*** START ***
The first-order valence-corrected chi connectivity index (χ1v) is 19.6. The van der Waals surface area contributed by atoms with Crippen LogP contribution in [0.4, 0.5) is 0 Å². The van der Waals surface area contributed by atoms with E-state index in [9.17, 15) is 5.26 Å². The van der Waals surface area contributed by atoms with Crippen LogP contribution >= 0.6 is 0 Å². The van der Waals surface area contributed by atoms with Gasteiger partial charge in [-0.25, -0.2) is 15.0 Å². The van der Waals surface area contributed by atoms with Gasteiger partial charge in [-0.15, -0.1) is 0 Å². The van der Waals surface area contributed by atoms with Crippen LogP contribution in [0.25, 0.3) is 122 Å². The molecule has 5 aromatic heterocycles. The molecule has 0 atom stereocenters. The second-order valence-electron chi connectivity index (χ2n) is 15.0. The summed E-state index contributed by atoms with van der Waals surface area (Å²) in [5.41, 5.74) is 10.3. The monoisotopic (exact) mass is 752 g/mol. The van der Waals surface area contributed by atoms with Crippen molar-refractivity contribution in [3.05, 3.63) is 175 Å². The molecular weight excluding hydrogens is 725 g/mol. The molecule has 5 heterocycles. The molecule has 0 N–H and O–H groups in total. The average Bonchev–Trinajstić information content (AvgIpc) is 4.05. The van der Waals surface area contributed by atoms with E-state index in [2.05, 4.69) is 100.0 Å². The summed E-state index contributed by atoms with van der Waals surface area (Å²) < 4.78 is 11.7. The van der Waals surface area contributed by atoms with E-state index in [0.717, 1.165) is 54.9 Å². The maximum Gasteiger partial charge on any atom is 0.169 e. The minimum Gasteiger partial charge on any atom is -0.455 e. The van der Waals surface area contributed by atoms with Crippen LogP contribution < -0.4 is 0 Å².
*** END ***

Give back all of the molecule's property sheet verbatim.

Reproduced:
The first-order valence-corrected chi connectivity index (χ1v) is 19.6. The van der Waals surface area contributed by atoms with Crippen LogP contribution in [0.4, 0.5) is 0 Å². The van der Waals surface area contributed by atoms with E-state index in [9.17, 15) is 5.26 Å². The van der Waals surface area contributed by atoms with Crippen LogP contribution >= 0.6 is 0 Å². The van der Waals surface area contributed by atoms with Gasteiger partial charge in [-0.25, -0.2) is 15.0 Å². The van der Waals surface area contributed by atoms with Gasteiger partial charge in [-0.15, -0.1) is 0 Å². The van der Waals surface area contributed by atoms with Crippen LogP contribution in [0.25, 0.3) is 122 Å². The molecule has 5 aromatic heterocycles. The molecule has 0 atom stereocenters. The second-order valence-electron chi connectivity index (χ2n) is 15.0. The summed E-state index contributed by atoms with van der Waals surface area (Å²) in [5.41, 5.74) is 10.3. The monoisotopic (exact) mass is 752 g/mol. The van der Waals surface area contributed by atoms with Crippen molar-refractivity contribution in [3.05, 3.63) is 175 Å². The molecular weight excluding hydrogens is 725 g/mol. The molecule has 5 heterocycles. The molecule has 0 N–H and O–H groups in total. The average Bonchev–Trinajstić information content (AvgIpc) is 4.05. The van der Waals surface area contributed by atoms with E-state index in [2.05, 4.69) is 100.0 Å². The summed E-state index contributed by atoms with van der Waals surface area (Å²) < 4.78 is 11.7. The van der Waals surface area contributed by atoms with E-state index in [0.717, 1.165) is 54.9 Å². The maximum Gasteiger partial charge on any atom is 0.169 e. The minimum Gasteiger partial charge on any atom is -0.455 e. The van der Waals surface area contributed by atoms with Crippen LogP contribution < -0.4 is 0 Å².